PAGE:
GMHBA has partnered with the National Centre for Farmer Health on some key initiatives designed to increase mental health awareness amongst young people in rural areas.
This year alone, one in five Australians will experience a mental illness, with the proportion of people accessing treatment half that of people with physical disorders.
People struggling with mental health issues who are living in regional and rural areas can often find it difficult to seek and source help. And with many of our farmers currently facing challenging situations with climate and market volatility, maintaining good mental health becomes even more important.
So GMHBA is proud to support the great work the National Centre for Farmer Health does to promote positive health and wellbeing for our farmers.
The Farmer Health in a Changing World photo competition held earlier in September, formed part of the 2018 National Centre for Farmer Health Conference ‘Good health, wellbeing and safety: Making a difference to farmers’ lives’.
The competition was aimed at inspiring and educating Australians about the importance of farming, particularly at a time when the industry is changing rapidly. It encouraged the community to share their vision of all that is changing in agriculture and farming—the challenges and the opportunities, to help broaden understanding of farmer health, wellbeing and safety.
The winners were announced last week and showcased at the 2018 conference in Hamilton.
GMHBA is also supporting a digital storytelling workshop, which is calling for enthusiastic rural people to share their own story and experiences.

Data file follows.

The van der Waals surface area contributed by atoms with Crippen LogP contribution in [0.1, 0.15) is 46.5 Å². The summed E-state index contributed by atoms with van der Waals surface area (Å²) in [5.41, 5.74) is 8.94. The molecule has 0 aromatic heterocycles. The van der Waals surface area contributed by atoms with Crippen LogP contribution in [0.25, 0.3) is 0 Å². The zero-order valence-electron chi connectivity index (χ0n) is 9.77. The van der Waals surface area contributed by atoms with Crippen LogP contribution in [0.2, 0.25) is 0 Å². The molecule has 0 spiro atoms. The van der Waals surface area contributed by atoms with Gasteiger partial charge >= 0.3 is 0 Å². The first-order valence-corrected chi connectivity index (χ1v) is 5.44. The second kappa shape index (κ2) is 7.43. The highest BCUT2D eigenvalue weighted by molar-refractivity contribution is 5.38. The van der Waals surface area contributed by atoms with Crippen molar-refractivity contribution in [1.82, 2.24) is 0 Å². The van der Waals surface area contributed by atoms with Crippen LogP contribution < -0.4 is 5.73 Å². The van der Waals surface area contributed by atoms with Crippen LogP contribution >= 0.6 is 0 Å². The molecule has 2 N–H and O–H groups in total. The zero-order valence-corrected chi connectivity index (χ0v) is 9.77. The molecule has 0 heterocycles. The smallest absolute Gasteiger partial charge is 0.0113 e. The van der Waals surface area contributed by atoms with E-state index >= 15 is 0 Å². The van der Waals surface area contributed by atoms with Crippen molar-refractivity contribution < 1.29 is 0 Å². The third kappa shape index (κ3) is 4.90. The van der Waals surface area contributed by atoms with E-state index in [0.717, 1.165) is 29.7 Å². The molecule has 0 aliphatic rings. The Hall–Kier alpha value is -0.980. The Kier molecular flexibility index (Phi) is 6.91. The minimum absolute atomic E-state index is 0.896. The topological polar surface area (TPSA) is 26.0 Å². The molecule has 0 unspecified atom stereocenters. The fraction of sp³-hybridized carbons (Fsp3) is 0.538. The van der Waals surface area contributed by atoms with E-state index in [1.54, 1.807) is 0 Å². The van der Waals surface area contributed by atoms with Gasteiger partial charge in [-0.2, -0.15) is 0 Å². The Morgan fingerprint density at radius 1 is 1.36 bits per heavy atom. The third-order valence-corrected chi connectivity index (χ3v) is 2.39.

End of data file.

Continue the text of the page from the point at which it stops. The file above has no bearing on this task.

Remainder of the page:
Digital storytelling is the practice of combining narrative and digital content to create a short movie with a strong emotional component, that enables personal perspective to be communicated.
The workshop, taking place in Hamilton from 25 – 27 September, is targeting young adults who have navigated a mental health challenge and want to learn
GMHBA’s General Manager of Health Services, Dr Sarah Leach, said the organisation is proud to partner with the National Centre for Farmer Health to promote more conversations
“Almost every Australian will see the effects of mental illness in a family member, friend or work colleague at some time in their lives,” Dr Leach said.
“We care deeply about rural and regional Australians. This partnership cements our commitment to improving the mental health of our community and addresses a significant and timely opportunity to support those living in rural and remote areas.”